In conversation with Tracey Matisak, award winning broadcaster and journalist
Tommie Smith and John Carlos made history at the 1968 Mexico City Olympics when they stood at the winners’ podium and raised their black-gloved fists to protest racial injustice in the United States. Smith, gold medalist in the 200-meter sprint, and Carlos, the bronze medal winner, were forced to leave the games and faced a swift and brutal backlash at home. In his illustrated memoir for young readers, Smith tells the story of his rural Texas childhood, early career, Olympic victory, and internationally famous protest.
In addition to his Olympic gold medal, Tommie Smith held the record for the 200-meter sprint for more than 44 years, held an additional six running world records, won the 1966 NCAA Men’s Outdoor Track and Field Championship, and was drafted into the NFL. The author of the memoir Silent Gesture, he coached track and taught sociology at Oberlin College. Smith is an inductee to the United States National Track and Field Hall of Fame and the California Black Sports Hall of Fame.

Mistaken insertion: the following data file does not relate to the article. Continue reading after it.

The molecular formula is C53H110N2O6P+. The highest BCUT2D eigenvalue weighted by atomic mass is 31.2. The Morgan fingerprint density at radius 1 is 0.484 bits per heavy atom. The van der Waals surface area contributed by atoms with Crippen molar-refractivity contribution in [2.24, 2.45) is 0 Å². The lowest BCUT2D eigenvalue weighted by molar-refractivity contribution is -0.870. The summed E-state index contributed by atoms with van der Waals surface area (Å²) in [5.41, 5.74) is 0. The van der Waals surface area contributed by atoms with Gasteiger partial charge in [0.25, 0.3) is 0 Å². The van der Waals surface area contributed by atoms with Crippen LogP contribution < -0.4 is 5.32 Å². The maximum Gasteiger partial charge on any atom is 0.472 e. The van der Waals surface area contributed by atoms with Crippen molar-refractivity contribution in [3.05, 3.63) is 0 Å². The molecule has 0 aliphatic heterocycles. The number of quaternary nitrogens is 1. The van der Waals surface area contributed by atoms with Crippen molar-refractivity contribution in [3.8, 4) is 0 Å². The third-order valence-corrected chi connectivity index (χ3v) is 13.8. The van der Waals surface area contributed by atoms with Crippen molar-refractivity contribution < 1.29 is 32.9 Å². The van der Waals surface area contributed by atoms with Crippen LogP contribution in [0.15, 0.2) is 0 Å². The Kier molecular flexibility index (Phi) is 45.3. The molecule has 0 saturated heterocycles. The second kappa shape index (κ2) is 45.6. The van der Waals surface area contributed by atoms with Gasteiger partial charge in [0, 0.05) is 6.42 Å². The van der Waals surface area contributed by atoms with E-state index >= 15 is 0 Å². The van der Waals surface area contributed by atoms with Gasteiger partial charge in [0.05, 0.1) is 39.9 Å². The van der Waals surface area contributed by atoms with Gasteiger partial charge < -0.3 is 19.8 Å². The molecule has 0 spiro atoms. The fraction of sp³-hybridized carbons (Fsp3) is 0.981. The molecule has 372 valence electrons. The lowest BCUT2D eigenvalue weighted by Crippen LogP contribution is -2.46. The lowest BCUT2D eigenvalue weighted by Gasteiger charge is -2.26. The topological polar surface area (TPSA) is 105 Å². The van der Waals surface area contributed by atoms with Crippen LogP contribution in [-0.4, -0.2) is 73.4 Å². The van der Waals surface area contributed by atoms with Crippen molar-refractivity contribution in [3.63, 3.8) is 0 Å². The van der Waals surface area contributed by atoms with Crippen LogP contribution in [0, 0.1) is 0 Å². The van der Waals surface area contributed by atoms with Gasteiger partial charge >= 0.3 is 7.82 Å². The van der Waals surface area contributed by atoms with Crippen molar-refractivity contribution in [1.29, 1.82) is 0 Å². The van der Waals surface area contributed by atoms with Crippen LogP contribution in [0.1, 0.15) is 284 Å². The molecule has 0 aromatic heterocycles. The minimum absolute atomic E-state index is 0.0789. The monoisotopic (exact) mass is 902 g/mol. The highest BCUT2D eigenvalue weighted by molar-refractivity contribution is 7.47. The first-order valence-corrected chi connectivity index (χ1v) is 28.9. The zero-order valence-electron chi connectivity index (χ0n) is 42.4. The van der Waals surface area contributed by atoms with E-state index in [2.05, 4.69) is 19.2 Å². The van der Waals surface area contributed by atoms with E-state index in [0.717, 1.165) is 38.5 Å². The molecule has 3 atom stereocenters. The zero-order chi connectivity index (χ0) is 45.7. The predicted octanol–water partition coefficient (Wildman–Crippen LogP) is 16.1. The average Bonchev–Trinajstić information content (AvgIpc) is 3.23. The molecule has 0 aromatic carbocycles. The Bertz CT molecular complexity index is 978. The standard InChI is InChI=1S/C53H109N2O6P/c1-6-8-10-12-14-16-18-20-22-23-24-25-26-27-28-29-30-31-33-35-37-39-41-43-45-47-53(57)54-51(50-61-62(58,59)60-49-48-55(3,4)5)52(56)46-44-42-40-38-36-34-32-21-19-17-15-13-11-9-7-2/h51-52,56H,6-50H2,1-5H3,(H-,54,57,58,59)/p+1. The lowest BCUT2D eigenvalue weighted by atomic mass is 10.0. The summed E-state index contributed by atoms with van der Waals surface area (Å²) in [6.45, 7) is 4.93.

Derrick Barnes is the author of more than a dozen bestselling children’s books that celebrate African American culture, including The Making of Dr. Truelove, Crown: An Ode to the Fresh Cut, and the Ruby and the Booker Boys series. He has been honored with a Newbery Award and a Coretta Scott King Award
Emmy Award–-winning illustrator Dawud Anyabwile designed storyboards for Cartoon Network, TBS, TNT, and Boomerang. He illustrated the graphic novel adaptation of Walter Dean Myers’ book Monster and is the illustrator of the Brotherman: Dictator of Discipline comic series, among numerous other projects. His many other honors include an Eisner Award and a Glyph Comics Award.